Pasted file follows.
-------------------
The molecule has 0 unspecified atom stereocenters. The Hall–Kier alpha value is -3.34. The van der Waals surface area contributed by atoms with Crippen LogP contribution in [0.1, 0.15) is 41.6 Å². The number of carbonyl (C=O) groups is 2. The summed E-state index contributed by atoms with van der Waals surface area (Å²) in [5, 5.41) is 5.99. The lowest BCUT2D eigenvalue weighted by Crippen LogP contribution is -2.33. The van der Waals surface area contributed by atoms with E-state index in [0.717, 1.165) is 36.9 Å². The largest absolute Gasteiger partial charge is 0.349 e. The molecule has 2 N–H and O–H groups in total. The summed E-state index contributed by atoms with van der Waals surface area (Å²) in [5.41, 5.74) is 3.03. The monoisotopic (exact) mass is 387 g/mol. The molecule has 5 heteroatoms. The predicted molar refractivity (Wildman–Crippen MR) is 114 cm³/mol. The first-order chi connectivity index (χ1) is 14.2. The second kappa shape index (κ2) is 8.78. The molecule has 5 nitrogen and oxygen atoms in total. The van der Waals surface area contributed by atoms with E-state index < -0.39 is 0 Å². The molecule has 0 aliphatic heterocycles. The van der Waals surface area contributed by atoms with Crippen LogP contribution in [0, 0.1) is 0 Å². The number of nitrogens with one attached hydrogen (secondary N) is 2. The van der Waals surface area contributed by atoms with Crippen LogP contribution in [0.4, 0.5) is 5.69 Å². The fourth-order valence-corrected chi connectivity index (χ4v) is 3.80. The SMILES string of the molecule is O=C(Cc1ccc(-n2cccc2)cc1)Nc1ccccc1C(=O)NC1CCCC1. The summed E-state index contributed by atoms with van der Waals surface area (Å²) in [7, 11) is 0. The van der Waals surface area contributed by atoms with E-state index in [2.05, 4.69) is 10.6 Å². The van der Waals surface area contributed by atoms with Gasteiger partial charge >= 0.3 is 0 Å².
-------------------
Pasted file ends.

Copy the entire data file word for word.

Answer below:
The molecule has 0 unspecified atom stereocenters. The Hall–Kier alpha value is -3.34. The van der Waals surface area contributed by atoms with Crippen LogP contribution in [0.1, 0.15) is 41.6 Å². The number of carbonyl (C=O) groups is 2. The summed E-state index contributed by atoms with van der Waals surface area (Å²) in [5, 5.41) is 5.99. The lowest BCUT2D eigenvalue weighted by Crippen LogP contribution is -2.33. The van der Waals surface area contributed by atoms with E-state index in [0.717, 1.165) is 36.9 Å². The largest absolute Gasteiger partial charge is 0.349 e. The molecule has 2 N–H and O–H groups in total. The summed E-state index contributed by atoms with van der Waals surface area (Å²) in [5.41, 5.74) is 3.03. The monoisotopic (exact) mass is 387 g/mol. The molecule has 5 heteroatoms. The predicted molar refractivity (Wildman–Crippen MR) is 114 cm³/mol. The first-order chi connectivity index (χ1) is 14.2. The second kappa shape index (κ2) is 8.78. The molecule has 5 nitrogen and oxygen atoms in total. The van der Waals surface area contributed by atoms with E-state index < -0.39 is 0 Å². The molecule has 0 aliphatic heterocycles. The van der Waals surface area contributed by atoms with Crippen LogP contribution in [0, 0.1) is 0 Å². The number of nitrogens with one attached hydrogen (secondary N) is 2. The van der Waals surface area contributed by atoms with Crippen LogP contribution in [0.4, 0.5) is 5.69 Å². The fourth-order valence-corrected chi connectivity index (χ4v) is 3.80. The SMILES string of the molecule is O=C(Cc1ccc(-n2cccc2)cc1)Nc1ccccc1C(=O)NC1CCCC1. The summed E-state index contributed by atoms with van der Waals surface area (Å²) in [7, 11) is 0. The van der Waals surface area contributed by atoms with E-state index in [2.05, 4.69) is 10.6 Å². The van der Waals surface area contributed by atoms with Gasteiger partial charge >= 0.3 is 0 Å².